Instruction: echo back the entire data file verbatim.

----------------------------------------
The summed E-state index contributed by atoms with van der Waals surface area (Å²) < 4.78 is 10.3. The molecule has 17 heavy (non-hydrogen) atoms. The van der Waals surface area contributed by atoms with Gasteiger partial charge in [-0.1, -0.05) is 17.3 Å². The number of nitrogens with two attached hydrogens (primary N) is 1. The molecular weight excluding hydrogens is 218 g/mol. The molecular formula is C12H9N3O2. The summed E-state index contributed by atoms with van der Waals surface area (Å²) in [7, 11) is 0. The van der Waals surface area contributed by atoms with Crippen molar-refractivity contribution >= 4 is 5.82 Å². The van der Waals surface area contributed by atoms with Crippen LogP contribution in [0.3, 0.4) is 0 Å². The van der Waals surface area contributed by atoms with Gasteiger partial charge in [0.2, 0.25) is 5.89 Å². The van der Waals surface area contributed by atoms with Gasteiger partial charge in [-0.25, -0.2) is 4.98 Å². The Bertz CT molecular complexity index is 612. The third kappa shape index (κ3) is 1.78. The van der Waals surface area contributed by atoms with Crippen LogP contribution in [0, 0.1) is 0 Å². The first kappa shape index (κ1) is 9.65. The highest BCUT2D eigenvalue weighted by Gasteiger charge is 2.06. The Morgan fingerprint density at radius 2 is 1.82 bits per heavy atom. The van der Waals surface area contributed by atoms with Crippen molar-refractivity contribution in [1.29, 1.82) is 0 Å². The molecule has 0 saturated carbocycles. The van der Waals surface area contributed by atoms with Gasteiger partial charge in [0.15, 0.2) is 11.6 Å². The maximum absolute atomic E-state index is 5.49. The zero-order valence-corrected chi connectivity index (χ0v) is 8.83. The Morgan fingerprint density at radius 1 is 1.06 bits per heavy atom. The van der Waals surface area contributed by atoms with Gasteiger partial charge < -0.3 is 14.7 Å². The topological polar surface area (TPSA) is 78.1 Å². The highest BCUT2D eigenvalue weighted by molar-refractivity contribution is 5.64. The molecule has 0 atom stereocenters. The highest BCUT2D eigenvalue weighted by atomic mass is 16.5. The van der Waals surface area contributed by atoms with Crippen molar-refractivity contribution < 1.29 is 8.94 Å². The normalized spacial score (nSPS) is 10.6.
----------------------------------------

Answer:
The summed E-state index contributed by atoms with van der Waals surface area (Å²) < 4.78 is 10.3. The molecule has 17 heavy (non-hydrogen) atoms. The van der Waals surface area contributed by atoms with Gasteiger partial charge in [-0.1, -0.05) is 17.3 Å². The number of nitrogens with two attached hydrogens (primary N) is 1. The molecular weight excluding hydrogens is 218 g/mol. The molecular formula is C12H9N3O2. The summed E-state index contributed by atoms with van der Waals surface area (Å²) in [7, 11) is 0. The van der Waals surface area contributed by atoms with Crippen molar-refractivity contribution >= 4 is 5.82 Å². The van der Waals surface area contributed by atoms with Crippen LogP contribution in [0.3, 0.4) is 0 Å². The van der Waals surface area contributed by atoms with Gasteiger partial charge in [0.2, 0.25) is 5.89 Å². The van der Waals surface area contributed by atoms with Gasteiger partial charge in [-0.25, -0.2) is 4.98 Å². The Bertz CT molecular complexity index is 612. The third kappa shape index (κ3) is 1.78. The van der Waals surface area contributed by atoms with Crippen LogP contribution in [0, 0.1) is 0 Å². The first kappa shape index (κ1) is 9.65. The highest BCUT2D eigenvalue weighted by Gasteiger charge is 2.06. The Morgan fingerprint density at radius 2 is 1.82 bits per heavy atom. The van der Waals surface area contributed by atoms with Crippen molar-refractivity contribution in [1.29, 1.82) is 0 Å². The molecule has 0 saturated carbocycles. The van der Waals surface area contributed by atoms with Gasteiger partial charge in [0.15, 0.2) is 11.6 Å². The maximum absolute atomic E-state index is 5.49. The zero-order valence-corrected chi connectivity index (χ0v) is 8.83. The Morgan fingerprint density at radius 1 is 1.06 bits per heavy atom. The van der Waals surface area contributed by atoms with Gasteiger partial charge < -0.3 is 14.7 Å². The topological polar surface area (TPSA) is 78.1 Å². The highest BCUT2D eigenvalue weighted by molar-refractivity contribution is 5.64. The molecule has 0 atom stereocenters. The highest BCUT2D eigenvalue weighted by atomic mass is 16.5. The van der Waals surface area contributed by atoms with Crippen molar-refractivity contribution < 1.29 is 8.94 Å². The normalized spacial score (nSPS) is 10.6.